Romance returns to the Iron Gate Inn


At the reincarnated Iron Gate, chef Anthony Chittum offers food that ranges from simple to refined, with four- or six-course tasting menus and a la carte entrees. (Astrid Riecken/For The Washington Post)
December 10, 2013

From my vantage point on the street, Iron Gate is the most romantic restaurant of this year’s crop of fresh faces. Tall lanterns line the walkway leading to the massive front door, which is partially made of glass and lets me glimpse the zinc-paved bar beyond, a scene in which more lanterns grace white brick walls. Long and narrow — and dreamy — the interior stretch could pass for a hall in an Old World cathedral.

More than a year after Vermilion chef Anthony Chittum and the Neighborhood Restaurant Group announced plans to take over the historic Iron Gate Inn in Dupont Circle, which shuttered in 2010 after an 87-year run, they’ve created a dining destination that gives the chef something he has desired for a long time: “A place where I can play with tweezers” and create refined food, Chittum says, but also a place for diners to get “simple pasta a couple times a week.”

The front of the house is where you’ll find those noodles, on an a la carte menu that brings together house-made crackers with a trio of dips, crisped Jerusalem artichokes stacked in a tiny wire fry basket, nettle-green pasta accented with chilies and clams, plump pork sausage sharpened with fennel and a daily-changing whole animal roasted on a spit. Turkey was the featured beast on a recent visit; a tray of flattering condiments, including sweet potato moutarde, suggested Thanksgiving by way of Greece.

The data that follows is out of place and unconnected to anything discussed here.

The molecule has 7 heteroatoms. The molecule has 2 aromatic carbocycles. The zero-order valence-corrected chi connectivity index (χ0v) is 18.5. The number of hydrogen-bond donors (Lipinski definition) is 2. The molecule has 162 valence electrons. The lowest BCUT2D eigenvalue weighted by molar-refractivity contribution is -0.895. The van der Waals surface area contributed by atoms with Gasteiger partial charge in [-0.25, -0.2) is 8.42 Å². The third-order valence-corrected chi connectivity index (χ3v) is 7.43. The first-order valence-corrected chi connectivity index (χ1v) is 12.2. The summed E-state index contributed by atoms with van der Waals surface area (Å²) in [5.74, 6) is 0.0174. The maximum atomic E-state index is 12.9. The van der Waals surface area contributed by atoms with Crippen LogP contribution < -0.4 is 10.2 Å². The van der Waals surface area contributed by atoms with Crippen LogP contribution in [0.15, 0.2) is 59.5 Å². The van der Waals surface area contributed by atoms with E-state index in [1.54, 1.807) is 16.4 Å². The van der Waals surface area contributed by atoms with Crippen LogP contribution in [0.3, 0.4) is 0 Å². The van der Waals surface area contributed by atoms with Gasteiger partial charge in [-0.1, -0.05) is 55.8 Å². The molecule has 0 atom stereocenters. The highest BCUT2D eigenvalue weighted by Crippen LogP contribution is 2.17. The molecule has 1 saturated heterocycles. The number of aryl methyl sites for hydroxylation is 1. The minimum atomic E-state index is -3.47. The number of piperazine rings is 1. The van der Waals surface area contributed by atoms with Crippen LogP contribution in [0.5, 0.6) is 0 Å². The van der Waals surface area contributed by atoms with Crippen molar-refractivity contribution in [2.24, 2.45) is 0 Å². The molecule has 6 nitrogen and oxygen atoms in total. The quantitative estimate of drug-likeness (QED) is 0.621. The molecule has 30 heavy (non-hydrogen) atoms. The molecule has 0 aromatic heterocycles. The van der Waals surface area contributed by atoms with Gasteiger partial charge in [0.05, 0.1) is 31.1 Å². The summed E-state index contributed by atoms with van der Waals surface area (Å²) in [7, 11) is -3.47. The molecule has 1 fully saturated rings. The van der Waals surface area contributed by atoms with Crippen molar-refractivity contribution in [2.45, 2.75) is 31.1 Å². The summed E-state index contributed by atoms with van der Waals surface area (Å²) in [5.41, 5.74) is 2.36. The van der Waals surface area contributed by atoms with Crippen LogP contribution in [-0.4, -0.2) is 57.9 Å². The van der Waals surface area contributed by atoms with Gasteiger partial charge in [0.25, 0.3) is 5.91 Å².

Greece and Italy inform Chittum’s cooking at Iron Gate, no surprise given his wife’s Greek heritage (she’s the one who brought from back home the wild fennel seed from Syros) and the chef’s years spent cooking Italian around town, including at Notti Bianche. Navigate a courtyard exposed to the sky and you find Iron Gate’s handsome main restaurant, the source of two tasting menus. A carriage house in another era, here’s where those tweezers come into play. Tufted red leather banquettes, a peaked roof and shelves displaying a season’s worth of pickles and preserves make for a supremely cozy retreat.

Whether you opt for four or six courses, dinner commences with a flurry of mezze for the table to share: crisp cardoons, octopus terrine, house-baked foccacia. A standout among the entrees is lamb staged three ways: as a mustard-crusted chop, spicy sausage and ragout made with neck meat. A gianduja terrine with hazelnut ice cream has even those of us who don’t care for chocolate licking their spoons.

Chittum is supported by a dream team. Sommelier Brent Kroll, formerly of Adour and the Oval Room, is in charge of Iron Gate’s wine program, while Jeff Faile, late of Fiola, oversees its cocktail list. Without your even asking, Kroll might send you home with the labels of the wines you’ve enjoyed on a sheet of sturdy paper. Gracious touch.

The only problem I see at the moment? Fewer than 30 seats up front and 50 in the back.

1734 N St. NW. 202-524-5202. irongaterestaurantdc.com. Four-course tasting menu $50; six-course tasting menu $75; a la carte entrees, $16 to $45.

Weaned on a beige buffet a la “Fargo” in Minnesota, Tom Sietsema is the food critic for The Washington Post. This is his second tour of duty at the Post. Sietsema got his first taste in the ‘80s, when he was hired by his predecessor to answer phones, write some, and test the bulk of the Food section’s recipes. That’s how he learned to clean squid, bake colonial cakes and distinguish between nutmeg and mace.
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